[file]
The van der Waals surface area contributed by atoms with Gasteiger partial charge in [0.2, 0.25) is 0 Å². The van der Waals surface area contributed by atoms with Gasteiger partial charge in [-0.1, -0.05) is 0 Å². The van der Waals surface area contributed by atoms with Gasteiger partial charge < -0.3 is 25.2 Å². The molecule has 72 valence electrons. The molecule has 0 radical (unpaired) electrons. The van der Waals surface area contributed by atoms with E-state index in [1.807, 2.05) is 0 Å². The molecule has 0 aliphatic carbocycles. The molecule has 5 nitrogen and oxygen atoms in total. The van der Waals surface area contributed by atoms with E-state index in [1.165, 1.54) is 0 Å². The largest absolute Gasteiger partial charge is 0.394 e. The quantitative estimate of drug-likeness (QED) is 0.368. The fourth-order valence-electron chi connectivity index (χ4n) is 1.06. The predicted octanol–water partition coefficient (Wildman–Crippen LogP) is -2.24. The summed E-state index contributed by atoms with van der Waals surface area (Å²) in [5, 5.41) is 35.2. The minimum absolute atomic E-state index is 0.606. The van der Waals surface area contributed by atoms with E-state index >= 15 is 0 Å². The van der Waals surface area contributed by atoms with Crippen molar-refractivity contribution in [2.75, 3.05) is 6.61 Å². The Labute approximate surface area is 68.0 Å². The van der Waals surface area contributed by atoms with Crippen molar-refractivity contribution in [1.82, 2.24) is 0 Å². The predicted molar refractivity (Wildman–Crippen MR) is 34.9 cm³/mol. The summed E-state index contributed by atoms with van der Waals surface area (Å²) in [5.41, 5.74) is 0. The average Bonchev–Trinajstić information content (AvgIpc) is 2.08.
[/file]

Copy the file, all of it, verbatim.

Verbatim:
The van der Waals surface area contributed by atoms with Gasteiger partial charge in [0.2, 0.25) is 0 Å². The van der Waals surface area contributed by atoms with Gasteiger partial charge in [-0.1, -0.05) is 0 Å². The van der Waals surface area contributed by atoms with Gasteiger partial charge < -0.3 is 25.2 Å². The molecule has 72 valence electrons. The molecule has 0 radical (unpaired) electrons. The van der Waals surface area contributed by atoms with E-state index in [1.807, 2.05) is 0 Å². The molecule has 0 aliphatic carbocycles. The molecule has 5 nitrogen and oxygen atoms in total. The van der Waals surface area contributed by atoms with E-state index in [1.165, 1.54) is 0 Å². The largest absolute Gasteiger partial charge is 0.394 e. The quantitative estimate of drug-likeness (QED) is 0.368. The fourth-order valence-electron chi connectivity index (χ4n) is 1.06. The predicted octanol–water partition coefficient (Wildman–Crippen LogP) is -2.24. The summed E-state index contributed by atoms with van der Waals surface area (Å²) in [5, 5.41) is 35.2. The minimum absolute atomic E-state index is 0.606. The van der Waals surface area contributed by atoms with E-state index >= 15 is 0 Å². The van der Waals surface area contributed by atoms with Crippen molar-refractivity contribution in [2.75, 3.05) is 6.61 Å². The Labute approximate surface area is 68.0 Å². The van der Waals surface area contributed by atoms with Crippen molar-refractivity contribution in [1.82, 2.24) is 0 Å². The predicted molar refractivity (Wildman–Crippen MR) is 34.9 cm³/mol. The summed E-state index contributed by atoms with van der Waals surface area (Å²) in [5.41, 5.74) is 0. The average Bonchev–Trinajstić information content (AvgIpc) is 2.08.